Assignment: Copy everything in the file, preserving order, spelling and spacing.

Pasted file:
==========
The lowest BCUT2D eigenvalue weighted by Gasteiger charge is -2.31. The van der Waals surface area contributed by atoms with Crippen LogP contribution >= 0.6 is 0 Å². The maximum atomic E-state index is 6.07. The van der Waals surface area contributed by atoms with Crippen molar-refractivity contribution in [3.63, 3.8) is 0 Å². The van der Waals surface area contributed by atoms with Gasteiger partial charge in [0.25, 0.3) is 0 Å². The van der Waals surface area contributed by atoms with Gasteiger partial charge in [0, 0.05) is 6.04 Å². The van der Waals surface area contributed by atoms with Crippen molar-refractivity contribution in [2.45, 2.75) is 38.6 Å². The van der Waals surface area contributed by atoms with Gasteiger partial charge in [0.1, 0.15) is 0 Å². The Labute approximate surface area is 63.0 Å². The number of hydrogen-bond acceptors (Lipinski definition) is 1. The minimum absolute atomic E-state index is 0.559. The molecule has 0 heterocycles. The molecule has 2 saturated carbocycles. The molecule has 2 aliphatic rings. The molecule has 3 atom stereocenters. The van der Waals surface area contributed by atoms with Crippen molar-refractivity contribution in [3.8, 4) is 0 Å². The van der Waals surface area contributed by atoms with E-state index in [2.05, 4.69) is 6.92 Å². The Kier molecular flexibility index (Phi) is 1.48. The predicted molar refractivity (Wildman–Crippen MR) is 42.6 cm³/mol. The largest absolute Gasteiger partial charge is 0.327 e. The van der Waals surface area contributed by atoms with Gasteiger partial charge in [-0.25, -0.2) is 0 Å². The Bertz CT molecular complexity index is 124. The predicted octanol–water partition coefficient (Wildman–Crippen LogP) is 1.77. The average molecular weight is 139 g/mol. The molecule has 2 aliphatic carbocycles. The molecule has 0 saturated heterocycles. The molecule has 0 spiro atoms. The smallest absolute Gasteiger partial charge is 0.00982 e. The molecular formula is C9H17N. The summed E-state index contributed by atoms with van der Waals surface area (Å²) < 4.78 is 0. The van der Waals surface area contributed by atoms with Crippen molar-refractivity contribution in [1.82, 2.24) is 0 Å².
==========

The lowest BCUT2D eigenvalue weighted by Gasteiger charge is -2.31. The van der Waals surface area contributed by atoms with Crippen LogP contribution >= 0.6 is 0 Å². The maximum atomic E-state index is 6.07. The van der Waals surface area contributed by atoms with Crippen molar-refractivity contribution in [3.63, 3.8) is 0 Å². The van der Waals surface area contributed by atoms with Gasteiger partial charge in [0.25, 0.3) is 0 Å². The van der Waals surface area contributed by atoms with Gasteiger partial charge in [0, 0.05) is 6.04 Å². The van der Waals surface area contributed by atoms with Crippen molar-refractivity contribution in [2.45, 2.75) is 38.6 Å². The van der Waals surface area contributed by atoms with Gasteiger partial charge in [0.1, 0.15) is 0 Å². The Labute approximate surface area is 63.0 Å². The number of hydrogen-bond acceptors (Lipinski definition) is 1. The minimum absolute atomic E-state index is 0.559. The molecule has 0 heterocycles. The molecule has 2 saturated carbocycles. The molecule has 2 aliphatic rings. The molecule has 3 atom stereocenters. The van der Waals surface area contributed by atoms with Crippen molar-refractivity contribution in [3.8, 4) is 0 Å². The van der Waals surface area contributed by atoms with E-state index in [2.05, 4.69) is 6.92 Å². The Kier molecular flexibility index (Phi) is 1.48. The predicted molar refractivity (Wildman–Crippen MR) is 42.6 cm³/mol. The largest absolute Gasteiger partial charge is 0.327 e. The van der Waals surface area contributed by atoms with Gasteiger partial charge in [-0.25, -0.2) is 0 Å². The Bertz CT molecular complexity index is 124. The predicted octanol–water partition coefficient (Wildman–Crippen LogP) is 1.77. The average molecular weight is 139 g/mol. The molecule has 2 aliphatic carbocycles. The molecule has 0 saturated heterocycles. The molecule has 0 spiro atoms. The smallest absolute Gasteiger partial charge is 0.00982 e. The molecular formula is C9H17N. The summed E-state index contributed by atoms with van der Waals surface area (Å²) < 4.78 is 0. The van der Waals surface area contributed by atoms with Crippen molar-refractivity contribution in [1.82, 2.24) is 0 Å².